The words of Moses to the people dominate the structure of Deuteronomy; in a simple outline he tells the people how to make a success of their lives when they reach the land promised to their forefathers just over the Jordan River. Moses speaks three long encouragements. The first outlining there history, how they’ve reached this moment and the fidelity, which they committed to and the blessings they’ll receive.
The second oration should be remembered as their purpose, there’s as well as, ours. “Hear, O Israel: The Lord our God is one Lord; and you shall love the Lord your God with all your heart, and with all your soul, and with all your might. And these words which I command you this day shall be upon your heart, and you shall teach them diligently to your children and shall talk of them when you sit in your house, and when you walk by the way, and when you lie down, and when you rise. And you shall bind them as a sign upon your hand, and they shall be as frontlets between your eyes. And you shall write them on the doorposts of your house and on your gates” (6:4-9).
In the third discourse, the man who spoke to God face to face extolls upon them, and it would be fair to say, even us in the present time, that our love of God should not stem from fear of punishment; but from recognition for all the gifts He gives to us. Does this not require effort? “Every good gift and every perfect gift is from above, coming down from the Father of lights with whom there is no variation or shadow due to change” (James 1:17). In the lyrics of Kenny Chesney “Take every breathe God gives you for what it’s worth.” However, it’s fairly common that the simple blessings of life pass by most men, mostly un-recognizable.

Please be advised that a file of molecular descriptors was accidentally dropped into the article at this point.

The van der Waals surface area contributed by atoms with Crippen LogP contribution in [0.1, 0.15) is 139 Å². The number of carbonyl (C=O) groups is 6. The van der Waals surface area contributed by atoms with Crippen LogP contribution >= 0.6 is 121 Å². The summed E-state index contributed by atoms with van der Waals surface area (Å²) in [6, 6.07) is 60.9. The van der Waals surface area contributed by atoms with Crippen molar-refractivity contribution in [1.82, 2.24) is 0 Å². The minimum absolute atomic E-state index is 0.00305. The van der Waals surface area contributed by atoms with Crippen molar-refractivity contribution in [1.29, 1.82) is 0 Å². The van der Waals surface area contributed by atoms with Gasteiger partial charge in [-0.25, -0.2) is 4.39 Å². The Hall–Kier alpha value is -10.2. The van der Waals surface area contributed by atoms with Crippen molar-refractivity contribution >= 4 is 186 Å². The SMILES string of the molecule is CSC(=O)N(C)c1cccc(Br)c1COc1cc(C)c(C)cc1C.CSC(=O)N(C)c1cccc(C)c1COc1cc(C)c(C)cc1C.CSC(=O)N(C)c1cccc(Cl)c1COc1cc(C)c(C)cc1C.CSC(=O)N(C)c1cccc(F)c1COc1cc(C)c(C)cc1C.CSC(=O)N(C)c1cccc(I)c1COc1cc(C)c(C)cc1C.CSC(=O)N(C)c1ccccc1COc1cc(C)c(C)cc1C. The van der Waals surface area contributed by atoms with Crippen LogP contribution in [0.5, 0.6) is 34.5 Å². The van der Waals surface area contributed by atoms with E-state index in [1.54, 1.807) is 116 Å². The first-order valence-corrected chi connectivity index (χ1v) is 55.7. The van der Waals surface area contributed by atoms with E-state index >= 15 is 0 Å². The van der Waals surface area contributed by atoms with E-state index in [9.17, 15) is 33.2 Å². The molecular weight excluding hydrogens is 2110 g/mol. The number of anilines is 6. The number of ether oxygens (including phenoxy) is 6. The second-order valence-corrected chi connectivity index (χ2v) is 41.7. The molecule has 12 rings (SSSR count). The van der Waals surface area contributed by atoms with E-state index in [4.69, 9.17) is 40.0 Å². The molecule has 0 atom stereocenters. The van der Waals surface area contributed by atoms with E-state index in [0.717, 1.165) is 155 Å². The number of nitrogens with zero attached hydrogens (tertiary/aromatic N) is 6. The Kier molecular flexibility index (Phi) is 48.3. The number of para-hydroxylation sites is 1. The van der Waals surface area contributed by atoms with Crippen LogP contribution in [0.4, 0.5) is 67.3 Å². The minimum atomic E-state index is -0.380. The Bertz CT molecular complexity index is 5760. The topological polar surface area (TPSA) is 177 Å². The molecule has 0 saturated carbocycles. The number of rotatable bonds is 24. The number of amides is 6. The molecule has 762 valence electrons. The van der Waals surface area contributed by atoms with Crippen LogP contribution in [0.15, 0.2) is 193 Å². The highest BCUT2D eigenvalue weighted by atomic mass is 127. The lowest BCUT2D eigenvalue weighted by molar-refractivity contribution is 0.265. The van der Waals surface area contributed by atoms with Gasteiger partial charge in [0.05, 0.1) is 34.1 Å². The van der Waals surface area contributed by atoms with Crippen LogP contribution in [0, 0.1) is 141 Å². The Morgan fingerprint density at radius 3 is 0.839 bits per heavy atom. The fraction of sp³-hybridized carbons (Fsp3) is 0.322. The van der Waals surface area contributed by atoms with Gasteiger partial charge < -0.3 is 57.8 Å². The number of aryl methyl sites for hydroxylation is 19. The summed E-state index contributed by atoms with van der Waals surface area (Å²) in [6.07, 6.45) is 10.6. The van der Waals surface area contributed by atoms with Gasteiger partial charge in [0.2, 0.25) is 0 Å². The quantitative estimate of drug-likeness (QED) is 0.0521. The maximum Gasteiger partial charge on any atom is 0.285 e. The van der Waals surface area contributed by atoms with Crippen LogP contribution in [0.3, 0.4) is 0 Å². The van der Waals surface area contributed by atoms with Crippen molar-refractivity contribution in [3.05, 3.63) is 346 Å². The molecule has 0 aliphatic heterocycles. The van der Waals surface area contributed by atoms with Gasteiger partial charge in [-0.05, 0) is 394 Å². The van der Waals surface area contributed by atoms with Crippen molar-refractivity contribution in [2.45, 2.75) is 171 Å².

The people are told to cross the Jordan, write the commandments on stone, then to read them to the nation every seven years to be reminded of the great love God has for them and the love they should respond with in return. There are also the curses for not responding to this relationship. In the present day, some may feel uneasy by this, clinging to “sola gratia” saying we are under grace now, not law. True. The Law and Grace are not in conflict, the Law points us to Christ and therefore has purpose. “He desires all men to be saved and to come to the knowledge of the truth” (1 Tim. 2:4). This book begs the question however: “When will our adventures become His adventures?” Ain’t it so!